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Open Access Inflammatory Sequelae After Chikungunya Virus Infection: Proposed Nutritional Treatment

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Patients infected with chikungunya virus (CHIKV) exhibit specific characteristics, including high fever, rigors, headache, photophobia, petechial rash or maculopapular rash, and incapacitating joint pain. It is thought that the presence of CHIKV immunoglobulin M (IgM) and IgG antibodies play an important role in a new type of rheumatoid arthritis reported in 2009. It has been reported that 97% of patients with CHIKV infection complain of recurrent symptoms for 6 months. Fatigue was considered to be totally disabling in 4.6% of patients and very disabling in 42.8% of patients. Only 10% of patients considered their mood normal, whereas 37.8% felt demoralized and 43.9% considered their mood weakened. This article presents our review of the literature in which we looked for an effective nutritional approach for the treatment of CHIKV infection and its sequelae. It has been reported that the use of omega-3 fatty acids, intravenous vitamin C, bromelain, and curcumin plays an important role in decreasing the inflammatory response during an acute viral illness and other inflammatory processes, such as rheumatoid arthritis. Our general recommendation based on the current evidence, is that the use of omega-3 fatty acids, intravenous vitamin C, bromelain, and curcumin could be an effective treatment option for the inflammatory sequelae of CHIKV infection.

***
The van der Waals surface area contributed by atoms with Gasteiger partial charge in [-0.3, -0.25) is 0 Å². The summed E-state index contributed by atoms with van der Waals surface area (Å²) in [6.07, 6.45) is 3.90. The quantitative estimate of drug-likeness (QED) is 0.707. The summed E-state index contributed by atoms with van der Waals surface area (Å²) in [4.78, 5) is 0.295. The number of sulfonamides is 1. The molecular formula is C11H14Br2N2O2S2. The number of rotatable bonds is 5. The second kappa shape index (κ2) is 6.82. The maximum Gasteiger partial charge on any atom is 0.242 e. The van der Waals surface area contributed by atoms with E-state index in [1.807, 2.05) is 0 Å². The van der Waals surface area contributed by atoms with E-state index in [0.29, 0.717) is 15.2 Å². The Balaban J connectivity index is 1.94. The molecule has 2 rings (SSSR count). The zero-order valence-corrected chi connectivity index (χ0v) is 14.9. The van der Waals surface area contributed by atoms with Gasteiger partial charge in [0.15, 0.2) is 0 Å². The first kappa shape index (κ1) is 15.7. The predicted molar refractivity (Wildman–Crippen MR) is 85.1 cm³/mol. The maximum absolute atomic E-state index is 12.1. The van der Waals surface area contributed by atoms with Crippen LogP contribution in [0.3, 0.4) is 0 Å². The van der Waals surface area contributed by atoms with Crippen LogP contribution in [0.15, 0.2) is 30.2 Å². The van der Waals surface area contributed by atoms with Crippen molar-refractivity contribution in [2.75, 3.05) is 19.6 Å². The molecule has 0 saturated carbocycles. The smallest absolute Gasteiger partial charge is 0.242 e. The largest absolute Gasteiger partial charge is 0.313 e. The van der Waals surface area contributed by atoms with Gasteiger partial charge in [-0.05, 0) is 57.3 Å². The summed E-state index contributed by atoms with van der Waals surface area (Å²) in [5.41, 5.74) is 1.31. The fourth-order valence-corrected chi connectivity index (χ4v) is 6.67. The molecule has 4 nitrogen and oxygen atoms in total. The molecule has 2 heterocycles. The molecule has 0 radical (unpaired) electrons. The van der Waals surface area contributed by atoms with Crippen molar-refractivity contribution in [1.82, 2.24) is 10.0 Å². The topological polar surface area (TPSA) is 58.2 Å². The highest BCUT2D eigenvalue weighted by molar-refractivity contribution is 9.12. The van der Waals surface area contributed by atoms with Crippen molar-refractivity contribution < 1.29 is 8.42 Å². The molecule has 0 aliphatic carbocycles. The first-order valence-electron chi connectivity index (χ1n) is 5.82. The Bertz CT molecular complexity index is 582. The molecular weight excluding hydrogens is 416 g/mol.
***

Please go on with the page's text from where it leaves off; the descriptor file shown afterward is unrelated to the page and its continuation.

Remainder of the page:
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Keywords: Bromelain; Chikungunya; Curcumin; Omega-3 fatty acids; Sequelae; Vitamin C

Document Type: Research Article

Publication date: 01 December 2016

More about this publication?
  • JRM is a peer-reviewed medical journal published annually by AARM. It publishes original research, reviews, and editorials that contribute to the understanding of nutritional and botanical influence on underlying mechanisms of chronic illness. The journal was established by Michaël Friedman, ND as the founding editor. The journal's current editor-in-chief is Liz Sutherland, ND of National University of Natural Medicine.
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